Tour: Mon 12 November 2018, 2pm.
Meet: Central Library, St Peter’s Sq, 2pm.
Booking: Please book here with eventbrite.
What You Need To Think About First…
On 12 November 1918, the day after the Great War armistice, David Lloyd George’s Coalition government announced a General Election would be held in Britain that December. It would be the first at which women could vote. Victory at home as well as abroad!
Imagine the joy that surged through Britain when women realised that at last some women could vote and stand for Parliament.
To mark the centenary New Manchester Walks is hosting a special Suffragette City walk on the exact centenary of the date itself, 12 November 2018.
It wasn’t complete success. Only women over 30 who met a particular property qualification – the same Act gave the vote to all men over the age of 21 – would be able to participate, so women weren’t being treated equally with men.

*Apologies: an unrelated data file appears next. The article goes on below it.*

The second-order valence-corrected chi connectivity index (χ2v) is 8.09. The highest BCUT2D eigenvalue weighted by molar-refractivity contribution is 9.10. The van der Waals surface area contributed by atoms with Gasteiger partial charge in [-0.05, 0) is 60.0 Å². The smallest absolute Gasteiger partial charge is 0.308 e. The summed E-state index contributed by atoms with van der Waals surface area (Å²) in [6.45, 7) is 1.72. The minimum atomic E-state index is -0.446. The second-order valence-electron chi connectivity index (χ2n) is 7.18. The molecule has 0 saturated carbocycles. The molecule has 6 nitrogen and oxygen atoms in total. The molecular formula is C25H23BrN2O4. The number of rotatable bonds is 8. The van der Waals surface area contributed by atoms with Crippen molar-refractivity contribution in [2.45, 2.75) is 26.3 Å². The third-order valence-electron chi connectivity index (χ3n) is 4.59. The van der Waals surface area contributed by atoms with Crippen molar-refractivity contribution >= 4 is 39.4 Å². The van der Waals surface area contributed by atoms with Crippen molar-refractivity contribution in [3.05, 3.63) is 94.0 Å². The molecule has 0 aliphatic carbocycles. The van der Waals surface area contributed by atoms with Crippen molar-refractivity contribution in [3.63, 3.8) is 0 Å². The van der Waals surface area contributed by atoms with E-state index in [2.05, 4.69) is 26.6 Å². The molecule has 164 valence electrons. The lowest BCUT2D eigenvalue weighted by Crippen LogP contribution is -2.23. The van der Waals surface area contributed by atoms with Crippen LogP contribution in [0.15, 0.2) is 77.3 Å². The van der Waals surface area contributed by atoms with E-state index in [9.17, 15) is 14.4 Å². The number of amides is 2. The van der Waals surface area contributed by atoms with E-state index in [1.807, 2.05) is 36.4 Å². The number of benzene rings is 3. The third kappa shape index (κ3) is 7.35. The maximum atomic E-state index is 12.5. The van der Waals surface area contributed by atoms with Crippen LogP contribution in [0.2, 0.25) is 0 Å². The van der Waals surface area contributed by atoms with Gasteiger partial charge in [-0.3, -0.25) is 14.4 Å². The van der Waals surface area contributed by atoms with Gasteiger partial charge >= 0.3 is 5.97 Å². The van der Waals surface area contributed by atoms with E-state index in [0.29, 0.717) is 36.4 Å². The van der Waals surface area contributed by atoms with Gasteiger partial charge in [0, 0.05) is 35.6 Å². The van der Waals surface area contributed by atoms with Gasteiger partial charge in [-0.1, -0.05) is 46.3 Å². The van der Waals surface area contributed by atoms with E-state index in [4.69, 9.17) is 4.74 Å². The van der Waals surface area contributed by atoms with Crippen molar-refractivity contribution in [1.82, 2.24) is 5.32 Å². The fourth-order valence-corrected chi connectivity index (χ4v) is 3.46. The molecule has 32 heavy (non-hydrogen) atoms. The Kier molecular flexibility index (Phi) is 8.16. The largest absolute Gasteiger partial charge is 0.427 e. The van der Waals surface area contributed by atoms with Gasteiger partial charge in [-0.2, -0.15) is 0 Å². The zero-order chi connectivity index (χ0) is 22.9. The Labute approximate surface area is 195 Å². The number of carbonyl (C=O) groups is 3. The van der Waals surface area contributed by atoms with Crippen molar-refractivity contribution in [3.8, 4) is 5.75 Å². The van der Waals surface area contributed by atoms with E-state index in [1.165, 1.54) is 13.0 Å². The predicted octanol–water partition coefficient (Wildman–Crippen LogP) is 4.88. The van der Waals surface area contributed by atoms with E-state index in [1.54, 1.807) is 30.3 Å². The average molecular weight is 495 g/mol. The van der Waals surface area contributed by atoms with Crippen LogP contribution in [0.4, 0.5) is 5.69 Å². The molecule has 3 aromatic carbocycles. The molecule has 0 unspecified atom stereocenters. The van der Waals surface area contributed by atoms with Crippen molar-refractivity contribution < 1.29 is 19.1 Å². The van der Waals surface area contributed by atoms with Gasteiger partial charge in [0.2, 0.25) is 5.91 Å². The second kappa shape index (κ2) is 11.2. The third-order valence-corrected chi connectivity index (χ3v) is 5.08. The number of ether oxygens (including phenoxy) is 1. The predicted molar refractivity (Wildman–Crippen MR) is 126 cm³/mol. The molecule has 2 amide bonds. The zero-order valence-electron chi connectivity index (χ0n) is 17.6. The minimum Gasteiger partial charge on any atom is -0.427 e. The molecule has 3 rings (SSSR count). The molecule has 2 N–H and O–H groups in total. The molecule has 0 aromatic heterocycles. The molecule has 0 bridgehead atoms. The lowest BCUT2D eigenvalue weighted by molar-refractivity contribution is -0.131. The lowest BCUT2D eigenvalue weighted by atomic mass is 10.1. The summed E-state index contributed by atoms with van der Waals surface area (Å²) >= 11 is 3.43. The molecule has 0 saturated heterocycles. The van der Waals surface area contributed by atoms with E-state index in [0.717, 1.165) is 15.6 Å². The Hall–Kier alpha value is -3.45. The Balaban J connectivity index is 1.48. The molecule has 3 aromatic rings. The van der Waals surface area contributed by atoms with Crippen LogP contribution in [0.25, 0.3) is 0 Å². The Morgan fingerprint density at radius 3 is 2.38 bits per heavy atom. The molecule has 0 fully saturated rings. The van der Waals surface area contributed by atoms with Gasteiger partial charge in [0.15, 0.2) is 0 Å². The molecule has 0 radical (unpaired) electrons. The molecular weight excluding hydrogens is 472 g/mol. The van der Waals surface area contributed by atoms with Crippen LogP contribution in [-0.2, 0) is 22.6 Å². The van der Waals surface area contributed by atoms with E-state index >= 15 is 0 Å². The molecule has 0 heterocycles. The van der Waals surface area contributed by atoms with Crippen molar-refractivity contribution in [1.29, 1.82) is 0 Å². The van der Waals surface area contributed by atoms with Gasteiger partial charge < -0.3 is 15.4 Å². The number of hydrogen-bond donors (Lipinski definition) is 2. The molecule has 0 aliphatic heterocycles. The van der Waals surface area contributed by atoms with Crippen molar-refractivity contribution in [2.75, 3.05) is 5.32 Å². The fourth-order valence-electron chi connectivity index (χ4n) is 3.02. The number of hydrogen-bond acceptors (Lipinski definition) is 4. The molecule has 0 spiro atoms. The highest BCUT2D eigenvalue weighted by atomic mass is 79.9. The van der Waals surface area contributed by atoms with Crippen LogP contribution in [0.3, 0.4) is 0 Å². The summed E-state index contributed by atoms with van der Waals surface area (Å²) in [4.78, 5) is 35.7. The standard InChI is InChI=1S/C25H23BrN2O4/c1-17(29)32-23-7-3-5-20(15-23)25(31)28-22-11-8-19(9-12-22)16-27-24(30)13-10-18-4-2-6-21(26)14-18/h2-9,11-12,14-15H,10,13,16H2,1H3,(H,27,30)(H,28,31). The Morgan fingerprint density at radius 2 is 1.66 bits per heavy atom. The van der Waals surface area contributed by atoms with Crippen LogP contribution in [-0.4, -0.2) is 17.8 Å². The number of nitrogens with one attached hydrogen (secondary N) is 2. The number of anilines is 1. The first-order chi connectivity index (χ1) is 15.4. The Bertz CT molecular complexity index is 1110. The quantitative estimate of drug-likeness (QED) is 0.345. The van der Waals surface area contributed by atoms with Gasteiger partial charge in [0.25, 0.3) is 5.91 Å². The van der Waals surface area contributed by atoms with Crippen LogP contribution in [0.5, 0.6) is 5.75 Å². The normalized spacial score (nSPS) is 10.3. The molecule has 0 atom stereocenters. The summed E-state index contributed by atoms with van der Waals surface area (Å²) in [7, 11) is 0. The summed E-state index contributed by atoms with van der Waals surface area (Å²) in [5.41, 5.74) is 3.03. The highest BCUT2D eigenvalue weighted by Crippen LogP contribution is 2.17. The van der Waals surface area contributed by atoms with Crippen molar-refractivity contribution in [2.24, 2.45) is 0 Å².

As far as Christabel Pankhurst was concerned this was everything she had fought for. Emmeline Pankhurst was in two minds, but was happy. Sylvia Pankhurst wasn’t impressed; the fight would continue until women were treated the same as men.
Sixteen women stood at the 1918 General Election. They included Norah Dacre Fox, as an Independent in Richmond. She had been imprisoned three times in Holloway Prison for “acts of terrorism”. She was later prominent in the British Union of Fascists and when the Second World War started was imprisoned at Holloway again, this time for her pro-Hitler beliefs.
Charlotte Despard (Labour, Battersea North) had been friends with Karl Marx’s daughter, Eleanor. She had campaigned against the Boer War as a “wicked war of this Capitalistic government” and she toured Britain speaking against the use of conscription in the Great War. Christabel Pankhurst stood for the Women’s Party in Smethwick in the West Midlands. None of these women were elected. Indeed only one woman was, but you’ll have to come on our tour to find out more about that!